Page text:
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Shark fin ban in California clears key Senate vote

August 25, 2011 | 12:42 pm

Dorsal fin of white shark

This post has been corrected. See note below for details.

A push by California lawmakers to outlaw shark fins, the main ingredient in a traditional Chinese soup, cleared a key hurdle Thursday when it was approved by a state Senate committee.

The bill, which would ban the sale, trade and possession of shark fins in California, has been championed by conservation groups as a way to curb the harvest of shark fins, a practice that has contributed to the sharp decline of shark populations worldwide.

But the measure has divided California’s Chinese American community. For centuries the gelatinous soup prepared with dried shark fins has been served as a pricey Chinese delicacy, and opponents say banning it would discriminate against a cultural tradition.

The bill passed the Senate Appropriations Committee on a 5-2 vote and now moves to the full Senate, where a vote is expected within the next few weeks.

The California State Assembly passed the ban in May, but it ran into obstacles in the upper house.

Chinese American restaurateurs and traders have lobbied against the ban and are being backed by several Chinese American lawmakers, including Sen. Ted Lieu (D-Torrance), who voted against the measure Thursday. Sen. Leland Yee (D-San Francisco) has called it "an unfair attack on Asian culture and cuisine."

On the other side are conservationists, who are supported by some Chinese American lawmakers, chefs and celebrities, including basketball star Yao Ming. Tens of millions of sharks are killed each year for their fins and scientists say the fin trade threatens to disrupt ocean ecosystems.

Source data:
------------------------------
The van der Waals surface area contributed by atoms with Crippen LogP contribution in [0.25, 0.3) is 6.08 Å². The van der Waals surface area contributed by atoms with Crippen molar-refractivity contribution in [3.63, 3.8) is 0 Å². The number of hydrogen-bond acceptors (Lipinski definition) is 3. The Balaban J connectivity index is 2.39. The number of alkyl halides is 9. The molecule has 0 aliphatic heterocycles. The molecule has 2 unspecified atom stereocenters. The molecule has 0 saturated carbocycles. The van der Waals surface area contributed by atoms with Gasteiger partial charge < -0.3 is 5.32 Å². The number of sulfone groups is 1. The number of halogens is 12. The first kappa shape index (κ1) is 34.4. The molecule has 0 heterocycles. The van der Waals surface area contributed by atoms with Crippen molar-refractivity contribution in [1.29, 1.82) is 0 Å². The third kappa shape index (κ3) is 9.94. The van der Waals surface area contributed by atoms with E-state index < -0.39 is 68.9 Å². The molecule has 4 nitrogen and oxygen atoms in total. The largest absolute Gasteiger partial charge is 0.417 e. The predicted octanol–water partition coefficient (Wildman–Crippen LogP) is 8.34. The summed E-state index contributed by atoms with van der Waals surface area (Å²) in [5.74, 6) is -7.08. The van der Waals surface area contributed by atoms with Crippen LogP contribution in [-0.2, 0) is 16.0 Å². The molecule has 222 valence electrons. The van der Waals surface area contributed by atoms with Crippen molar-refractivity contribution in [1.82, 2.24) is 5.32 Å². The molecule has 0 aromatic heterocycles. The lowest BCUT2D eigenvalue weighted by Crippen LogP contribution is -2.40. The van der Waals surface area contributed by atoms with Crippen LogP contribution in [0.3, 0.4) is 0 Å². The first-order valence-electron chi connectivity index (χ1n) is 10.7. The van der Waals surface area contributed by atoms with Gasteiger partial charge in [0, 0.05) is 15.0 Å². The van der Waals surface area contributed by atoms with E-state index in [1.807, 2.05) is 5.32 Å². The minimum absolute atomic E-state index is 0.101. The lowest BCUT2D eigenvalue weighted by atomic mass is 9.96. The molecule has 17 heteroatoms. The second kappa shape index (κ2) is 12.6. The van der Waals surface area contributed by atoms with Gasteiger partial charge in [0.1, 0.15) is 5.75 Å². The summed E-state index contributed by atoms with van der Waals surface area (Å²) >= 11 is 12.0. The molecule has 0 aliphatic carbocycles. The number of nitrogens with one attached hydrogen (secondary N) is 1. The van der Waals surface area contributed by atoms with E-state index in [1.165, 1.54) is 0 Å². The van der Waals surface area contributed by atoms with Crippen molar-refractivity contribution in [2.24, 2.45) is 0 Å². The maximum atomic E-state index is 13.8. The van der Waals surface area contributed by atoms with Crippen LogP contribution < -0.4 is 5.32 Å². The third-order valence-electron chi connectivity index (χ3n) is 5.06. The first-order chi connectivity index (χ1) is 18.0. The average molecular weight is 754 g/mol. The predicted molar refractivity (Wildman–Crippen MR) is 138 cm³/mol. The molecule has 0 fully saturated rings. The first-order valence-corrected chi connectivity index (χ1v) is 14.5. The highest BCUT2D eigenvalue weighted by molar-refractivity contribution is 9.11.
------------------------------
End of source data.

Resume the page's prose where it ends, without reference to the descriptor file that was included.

To harvest the fins, fishermen cut them off live sharks and dump the fish back in the water to die.

State Assemblyman Paul Fong (D-Sunnyvale), a sponsor of the bill, was born in China and grew up eating shark fin soup but turned against it several years ago after watching a film about how the fin trade was wiping out shark populations.

“At this rate they're going to be extinct in our lifetime,” Fong said in an interview. “And without the top predator, our ocean's ecosystem goes into a huge imbalance and falls like a house of cards.”

“I'm proud of my Chinese roots, and our culture will live and survive without shark's fin,” he added.

Similar legislation has been signed in Washington, Oregon and Hawaii. President Obama signed federal legislation tightening a ban on shark finning in U.S. waters earlier this year.

If approved by the senate and signed by the governor, the California law would go into effect in 2013.

For the record, 2:45 p.m. Aug. 25: A previous version of this post misattributed a quote to Sen. Ted Lieu. It is Sen. Leland Yee who has called the ban "an unfair attack on Asian culture and cuisine."


Opinion: Let's ban shark fin soup

Diver debunks sharks' bad reputation

Editorial: Take shark-fin soup off the menu

-- Tony Barboza

Photo: Dorsal fin of white shark. Credit: Caterina Gennerao